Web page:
Preparations underway for unveiling of Leningrad blockade heroes monument

Israeli and Russian creative teams have worked together on the monument, an 8.5 meter bronze eternally burning candle.

Finishing touches being put to a monument dedicated to the fallen heroes of the Leningrad siege.  (photo credit: ADAM STEEL CREATIONS)
Finishing touches being put to a monument dedicated to the fallen heroes of the Leningrad siege.
(photo credit: ADAM STEEL CREATIONS)
Final preparations are under way in Jerusalem’s Sacher Park for Thursday’s dedication of the Memorial Candle monument to the defenders and residents of besieged Leningrad during World War II.
 
The 8.5-meter high monument honors the estimated 600,000 to 1.5 million Russians who died during the 900-day Nazi siege of the city today called Saint Petersburg, which lasted from September 8, 1941, to January 27, 1944, and is considered to have been among the most brutal in history.

The ceremony will include Prime Minister Benjamin Netanyahu; Russian President Vladimir Putin; Jerusalem Mayor Moshe Leon; Saint Petersburg Gov. Alexander Beglov; Euro-Asian Jewish Congress (EAJC) president Michael Mirilashvili; Viktor Vekselberg, entrepreneur and chairman of the board of trustees of the Jewish Museum and Tolerance Center in Moscow; Yuri Kanner, president of the Russian Jewish Congress; and Daniel Atar, chairman of Keren Kayemeth LeIsrael-Jewish National Fund.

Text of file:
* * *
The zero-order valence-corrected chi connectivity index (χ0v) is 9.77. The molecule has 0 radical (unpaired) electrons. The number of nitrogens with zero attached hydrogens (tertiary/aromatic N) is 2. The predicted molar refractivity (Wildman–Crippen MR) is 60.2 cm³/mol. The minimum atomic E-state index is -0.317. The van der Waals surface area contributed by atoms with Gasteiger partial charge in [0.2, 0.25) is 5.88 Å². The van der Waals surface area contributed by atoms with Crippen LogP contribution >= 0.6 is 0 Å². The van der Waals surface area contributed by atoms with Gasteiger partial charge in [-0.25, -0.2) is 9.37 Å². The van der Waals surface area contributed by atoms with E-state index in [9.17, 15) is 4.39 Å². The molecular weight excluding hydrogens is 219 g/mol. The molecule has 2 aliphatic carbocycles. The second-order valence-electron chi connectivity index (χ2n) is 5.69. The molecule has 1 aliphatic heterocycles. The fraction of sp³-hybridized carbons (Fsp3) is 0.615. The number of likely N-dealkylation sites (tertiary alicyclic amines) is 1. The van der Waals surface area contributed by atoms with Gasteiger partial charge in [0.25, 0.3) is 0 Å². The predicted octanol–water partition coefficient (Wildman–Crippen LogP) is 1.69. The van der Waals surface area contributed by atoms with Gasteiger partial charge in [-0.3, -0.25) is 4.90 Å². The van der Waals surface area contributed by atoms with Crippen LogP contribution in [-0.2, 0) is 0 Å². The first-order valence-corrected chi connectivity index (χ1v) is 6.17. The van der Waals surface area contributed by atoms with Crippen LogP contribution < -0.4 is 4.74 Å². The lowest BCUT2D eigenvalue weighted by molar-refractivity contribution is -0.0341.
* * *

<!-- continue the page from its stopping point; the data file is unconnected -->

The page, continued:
The monument, conceived by former Knesset member Leonid Litinetsky, the Council of World War II Veterans and the Association of Blockade Survivors in Israel, is the collaboration of a design team in Israel led by architect Udi Kasif and Adam Steel Creations, and a Russian team led by architects Anatoly and Lada Chernovs and sculptor Vladislav Manachinsky.
 
Erected high atop a hill in Jerusalem, the Memorial Candle is a towering brass stele with a cast bronze element representing the candle’s flame. The flame’s movement is achieved through a spiral form illuminated at night, to create an effect of an eternally burning candle.
 
It is estimated that tens of thousands of Leningrad Jews died during the siege. A considerable part of the city’s Jewish population was enlisted in the military or joined the ranks of volunteer militias.